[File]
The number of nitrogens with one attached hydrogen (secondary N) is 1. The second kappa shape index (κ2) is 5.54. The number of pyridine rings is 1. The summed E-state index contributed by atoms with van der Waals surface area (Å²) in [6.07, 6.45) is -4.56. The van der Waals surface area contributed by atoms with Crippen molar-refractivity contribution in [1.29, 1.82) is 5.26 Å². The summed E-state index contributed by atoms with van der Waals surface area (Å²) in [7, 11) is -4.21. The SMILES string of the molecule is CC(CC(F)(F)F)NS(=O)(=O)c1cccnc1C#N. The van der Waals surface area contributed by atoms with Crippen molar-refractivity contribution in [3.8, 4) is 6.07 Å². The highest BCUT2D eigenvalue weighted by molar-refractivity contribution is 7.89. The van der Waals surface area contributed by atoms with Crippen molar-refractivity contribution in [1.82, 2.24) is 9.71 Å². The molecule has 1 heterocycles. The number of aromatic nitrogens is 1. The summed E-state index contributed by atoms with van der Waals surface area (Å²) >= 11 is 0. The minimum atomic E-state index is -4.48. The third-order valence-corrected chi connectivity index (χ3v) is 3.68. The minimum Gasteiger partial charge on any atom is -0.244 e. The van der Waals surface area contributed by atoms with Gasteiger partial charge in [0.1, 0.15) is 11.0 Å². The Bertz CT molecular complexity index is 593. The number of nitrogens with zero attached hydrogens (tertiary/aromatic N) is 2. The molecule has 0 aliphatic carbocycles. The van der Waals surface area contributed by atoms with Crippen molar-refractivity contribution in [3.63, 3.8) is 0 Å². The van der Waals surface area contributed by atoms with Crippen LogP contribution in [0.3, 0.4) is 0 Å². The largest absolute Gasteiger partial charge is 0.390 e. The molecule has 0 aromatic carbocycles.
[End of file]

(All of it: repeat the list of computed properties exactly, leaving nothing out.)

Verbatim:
The number of nitrogens with one attached hydrogen (secondary N) is 1. The second kappa shape index (κ2) is 5.54. The number of pyridine rings is 1. The summed E-state index contributed by atoms with van der Waals surface area (Å²) in [6.07, 6.45) is -4.56. The van der Waals surface area contributed by atoms with Crippen molar-refractivity contribution in [1.29, 1.82) is 5.26 Å². The summed E-state index contributed by atoms with van der Waals surface area (Å²) in [7, 11) is -4.21. The SMILES string of the molecule is CC(CC(F)(F)F)NS(=O)(=O)c1cccnc1C#N. The van der Waals surface area contributed by atoms with Crippen molar-refractivity contribution in [3.8, 4) is 6.07 Å². The highest BCUT2D eigenvalue weighted by molar-refractivity contribution is 7.89. The van der Waals surface area contributed by atoms with Crippen molar-refractivity contribution in [1.82, 2.24) is 9.71 Å². The molecule has 1 heterocycles. The number of aromatic nitrogens is 1. The summed E-state index contributed by atoms with van der Waals surface area (Å²) >= 11 is 0. The minimum atomic E-state index is -4.48. The third-order valence-corrected chi connectivity index (χ3v) is 3.68. The minimum Gasteiger partial charge on any atom is -0.244 e. The van der Waals surface area contributed by atoms with Gasteiger partial charge in [0.1, 0.15) is 11.0 Å². The Bertz CT molecular complexity index is 593. The number of nitrogens with zero attached hydrogens (tertiary/aromatic N) is 2. The molecule has 0 aliphatic carbocycles. The van der Waals surface area contributed by atoms with Crippen molar-refractivity contribution in [3.63, 3.8) is 0 Å². The van der Waals surface area contributed by atoms with Crippen LogP contribution in [0.3, 0.4) is 0 Å². The largest absolute Gasteiger partial charge is 0.390 e. The molecule has 0 aromatic carbocycles.